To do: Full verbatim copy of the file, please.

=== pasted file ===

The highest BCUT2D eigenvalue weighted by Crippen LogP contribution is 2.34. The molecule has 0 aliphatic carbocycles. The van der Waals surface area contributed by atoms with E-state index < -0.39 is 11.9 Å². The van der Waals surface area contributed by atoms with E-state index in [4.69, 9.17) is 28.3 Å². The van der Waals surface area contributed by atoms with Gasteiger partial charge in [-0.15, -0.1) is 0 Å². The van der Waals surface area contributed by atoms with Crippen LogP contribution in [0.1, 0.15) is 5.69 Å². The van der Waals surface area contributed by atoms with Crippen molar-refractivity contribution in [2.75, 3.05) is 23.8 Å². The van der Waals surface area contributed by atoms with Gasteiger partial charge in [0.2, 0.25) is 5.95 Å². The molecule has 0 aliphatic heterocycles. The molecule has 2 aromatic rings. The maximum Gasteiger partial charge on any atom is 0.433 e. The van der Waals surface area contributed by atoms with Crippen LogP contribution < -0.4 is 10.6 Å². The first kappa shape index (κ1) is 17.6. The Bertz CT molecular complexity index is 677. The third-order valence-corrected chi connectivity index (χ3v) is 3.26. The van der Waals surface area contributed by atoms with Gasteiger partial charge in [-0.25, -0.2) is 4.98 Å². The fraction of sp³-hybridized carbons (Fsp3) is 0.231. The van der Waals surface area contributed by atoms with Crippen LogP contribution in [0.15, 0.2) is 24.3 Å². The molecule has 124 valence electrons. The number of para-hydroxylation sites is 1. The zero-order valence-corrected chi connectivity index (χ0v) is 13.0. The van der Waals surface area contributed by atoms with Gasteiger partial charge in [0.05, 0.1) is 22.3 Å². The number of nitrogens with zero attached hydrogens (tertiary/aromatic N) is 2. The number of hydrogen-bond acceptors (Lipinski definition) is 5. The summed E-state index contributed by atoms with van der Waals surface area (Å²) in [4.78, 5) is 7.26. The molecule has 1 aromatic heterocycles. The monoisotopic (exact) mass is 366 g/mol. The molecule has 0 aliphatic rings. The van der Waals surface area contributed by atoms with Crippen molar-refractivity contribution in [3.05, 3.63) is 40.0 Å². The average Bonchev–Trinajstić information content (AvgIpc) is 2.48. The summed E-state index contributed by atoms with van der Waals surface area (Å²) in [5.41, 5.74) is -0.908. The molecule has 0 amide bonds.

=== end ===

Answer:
The highest BCUT2D eigenvalue weighted by Crippen LogP contribution is 2.34. The molecule has 0 aliphatic carbocycles. The van der Waals surface area contributed by atoms with E-state index < -0.39 is 11.9 Å². The van der Waals surface area contributed by atoms with E-state index in [4.69, 9.17) is 28.3 Å². The van der Waals surface area contributed by atoms with Gasteiger partial charge in [-0.15, -0.1) is 0 Å². The van der Waals surface area contributed by atoms with Crippen LogP contribution in [0.1, 0.15) is 5.69 Å². The van der Waals surface area contributed by atoms with Crippen molar-refractivity contribution in [2.75, 3.05) is 23.8 Å². The van der Waals surface area contributed by atoms with Gasteiger partial charge in [0.2, 0.25) is 5.95 Å². The molecule has 0 aliphatic heterocycles. The molecule has 2 aromatic rings. The maximum Gasteiger partial charge on any atom is 0.433 e. The van der Waals surface area contributed by atoms with Crippen LogP contribution < -0.4 is 10.6 Å². The first kappa shape index (κ1) is 17.6. The Bertz CT molecular complexity index is 677. The third-order valence-corrected chi connectivity index (χ3v) is 3.26. The van der Waals surface area contributed by atoms with Gasteiger partial charge in [-0.25, -0.2) is 4.98 Å². The fraction of sp³-hybridized carbons (Fsp3) is 0.231. The van der Waals surface area contributed by atoms with Crippen LogP contribution in [0.15, 0.2) is 24.3 Å². The molecule has 124 valence electrons. The number of para-hydroxylation sites is 1. The zero-order valence-corrected chi connectivity index (χ0v) is 13.0. The van der Waals surface area contributed by atoms with Gasteiger partial charge in [0.05, 0.1) is 22.3 Å². The number of nitrogens with zero attached hydrogens (tertiary/aromatic N) is 2. The number of hydrogen-bond acceptors (Lipinski definition) is 5. The summed E-state index contributed by atoms with van der Waals surface area (Å²) in [4.78, 5) is 7.26. The molecule has 1 aromatic heterocycles. The monoisotopic (exact) mass is 366 g/mol. The molecule has 0 aliphatic rings. The van der Waals surface area contributed by atoms with Crippen molar-refractivity contribution in [3.05, 3.63) is 40.0 Å². The average Bonchev–Trinajstić information content (AvgIpc) is 2.48. The summed E-state index contributed by atoms with van der Waals surface area (Å²) in [5.41, 5.74) is -0.908. The molecule has 0 amide bonds.